In fact, C# deals excellently with legacy code. While, unlike the JVM, .NET is not binary backward compatible (allowing some excellent language improvements that Java still has not managed to pull off), it is nearly (but not entirely) source code backward compatible. Sure, this allows to old code using old constructs to stay alive, but it works. That alone is pretty unique, especially if you see that nearly any other language either does not manage to move its community to the next version with breaking changes (Python 3, PHP 6) or has tons of compatibility issues every time something changes (Ruby, Scala), or simply is at a standstill (Java).
Having to deal with a DictionaryBase child class which was made before generics were added is way less of a deal than not being able to upgrade your software to the newest version of the language at all. Which is what would've happened if this was done like Scala. Or, if it was done like Java, we'd still be hacking DictionaryBase child classes.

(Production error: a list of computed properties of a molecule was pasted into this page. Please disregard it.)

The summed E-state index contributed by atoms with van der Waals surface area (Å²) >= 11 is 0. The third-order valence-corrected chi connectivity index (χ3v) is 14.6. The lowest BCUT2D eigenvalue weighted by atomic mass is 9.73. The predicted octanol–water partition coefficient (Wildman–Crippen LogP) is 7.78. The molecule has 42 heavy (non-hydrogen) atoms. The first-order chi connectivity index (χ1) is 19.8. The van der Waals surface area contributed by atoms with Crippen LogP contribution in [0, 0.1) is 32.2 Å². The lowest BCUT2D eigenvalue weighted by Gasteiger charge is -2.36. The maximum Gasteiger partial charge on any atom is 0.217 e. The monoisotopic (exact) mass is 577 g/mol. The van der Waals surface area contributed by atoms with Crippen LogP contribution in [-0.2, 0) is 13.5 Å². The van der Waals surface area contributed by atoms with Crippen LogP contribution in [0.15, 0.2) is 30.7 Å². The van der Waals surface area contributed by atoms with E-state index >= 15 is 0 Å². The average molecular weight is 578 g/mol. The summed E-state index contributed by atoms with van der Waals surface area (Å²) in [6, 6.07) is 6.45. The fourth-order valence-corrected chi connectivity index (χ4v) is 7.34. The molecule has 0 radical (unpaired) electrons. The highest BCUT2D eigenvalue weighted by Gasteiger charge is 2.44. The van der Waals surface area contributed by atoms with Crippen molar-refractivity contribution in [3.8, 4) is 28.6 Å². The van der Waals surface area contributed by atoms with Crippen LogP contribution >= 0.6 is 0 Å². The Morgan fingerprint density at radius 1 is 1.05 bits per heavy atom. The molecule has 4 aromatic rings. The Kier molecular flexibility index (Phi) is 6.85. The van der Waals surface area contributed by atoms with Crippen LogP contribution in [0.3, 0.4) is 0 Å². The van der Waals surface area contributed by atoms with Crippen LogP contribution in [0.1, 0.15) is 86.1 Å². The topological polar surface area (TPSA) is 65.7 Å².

I'd maintain that no language/platform deals with legacy code better than C#.
A lot of hosting environments like Google AppEngine still do not support Python 3. The "there's going to be no 2.8" PEP might help that, though. We can only hope.
In fact, the "big breakage" in Scala everyone loves to cite was the addition of better collections. Just like C# did in 2.0 and now finally drops the old non-generic ones with WinRT/Metro.
The reason it gets so much flack is that Java developers want _binary compatibility_, because that's what they are accustomed to and Scala gets often used by Java developers.
Java developers would target the same criticism towards C# if it would run on the JVM.
I take the part on Scala back.